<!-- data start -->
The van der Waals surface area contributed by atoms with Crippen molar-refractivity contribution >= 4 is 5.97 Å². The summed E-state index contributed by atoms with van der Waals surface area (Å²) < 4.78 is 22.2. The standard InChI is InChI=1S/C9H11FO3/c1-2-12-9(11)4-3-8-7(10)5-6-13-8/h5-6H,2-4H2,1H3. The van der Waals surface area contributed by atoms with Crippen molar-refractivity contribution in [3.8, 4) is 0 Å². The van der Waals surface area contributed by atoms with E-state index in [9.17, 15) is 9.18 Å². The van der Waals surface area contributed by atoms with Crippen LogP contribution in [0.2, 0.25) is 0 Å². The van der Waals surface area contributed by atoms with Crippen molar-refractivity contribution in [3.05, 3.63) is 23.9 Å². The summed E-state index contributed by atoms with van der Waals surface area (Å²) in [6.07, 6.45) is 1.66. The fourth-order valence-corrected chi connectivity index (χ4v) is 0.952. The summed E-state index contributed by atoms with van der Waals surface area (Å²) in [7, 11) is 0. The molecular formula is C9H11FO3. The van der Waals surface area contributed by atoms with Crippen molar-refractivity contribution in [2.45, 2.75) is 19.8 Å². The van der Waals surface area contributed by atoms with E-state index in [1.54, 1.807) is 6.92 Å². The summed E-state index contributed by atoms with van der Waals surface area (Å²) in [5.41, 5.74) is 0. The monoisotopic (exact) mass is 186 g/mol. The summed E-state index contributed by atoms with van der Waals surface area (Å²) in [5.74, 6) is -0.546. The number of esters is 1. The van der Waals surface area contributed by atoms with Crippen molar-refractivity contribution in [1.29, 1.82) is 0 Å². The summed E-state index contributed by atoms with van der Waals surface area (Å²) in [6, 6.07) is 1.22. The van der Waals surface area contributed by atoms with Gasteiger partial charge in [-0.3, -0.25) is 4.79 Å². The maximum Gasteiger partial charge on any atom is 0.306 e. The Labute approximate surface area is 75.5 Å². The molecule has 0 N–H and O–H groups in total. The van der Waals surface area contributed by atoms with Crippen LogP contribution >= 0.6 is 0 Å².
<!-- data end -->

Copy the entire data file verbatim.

The van der Waals surface area contributed by atoms with Crippen molar-refractivity contribution >= 4 is 5.97 Å². The summed E-state index contributed by atoms with van der Waals surface area (Å²) < 4.78 is 22.2. The standard InChI is InChI=1S/C9H11FO3/c1-2-12-9(11)4-3-8-7(10)5-6-13-8/h5-6H,2-4H2,1H3. The van der Waals surface area contributed by atoms with Crippen molar-refractivity contribution in [3.8, 4) is 0 Å². The van der Waals surface area contributed by atoms with E-state index in [9.17, 15) is 9.18 Å². The van der Waals surface area contributed by atoms with Crippen LogP contribution in [0.2, 0.25) is 0 Å². The van der Waals surface area contributed by atoms with Crippen molar-refractivity contribution in [3.05, 3.63) is 23.9 Å². The summed E-state index contributed by atoms with van der Waals surface area (Å²) in [6.07, 6.45) is 1.66. The fourth-order valence-corrected chi connectivity index (χ4v) is 0.952. The summed E-state index contributed by atoms with van der Waals surface area (Å²) in [7, 11) is 0. The molecular formula is C9H11FO3. The van der Waals surface area contributed by atoms with Crippen molar-refractivity contribution in [2.45, 2.75) is 19.8 Å². The van der Waals surface area contributed by atoms with E-state index in [1.54, 1.807) is 6.92 Å². The summed E-state index contributed by atoms with van der Waals surface area (Å²) in [5.41, 5.74) is 0. The monoisotopic (exact) mass is 186 g/mol. The summed E-state index contributed by atoms with van der Waals surface area (Å²) in [5.74, 6) is -0.546. The number of esters is 1. The van der Waals surface area contributed by atoms with Crippen molar-refractivity contribution in [1.29, 1.82) is 0 Å². The summed E-state index contributed by atoms with van der Waals surface area (Å²) in [6, 6.07) is 1.22. The van der Waals surface area contributed by atoms with Gasteiger partial charge in [-0.3, -0.25) is 4.79 Å². The maximum Gasteiger partial charge on any atom is 0.306 e. The Labute approximate surface area is 75.5 Å². The molecule has 0 N–H and O–H groups in total. The van der Waals surface area contributed by atoms with Crippen LogP contribution >= 0.6 is 0 Å².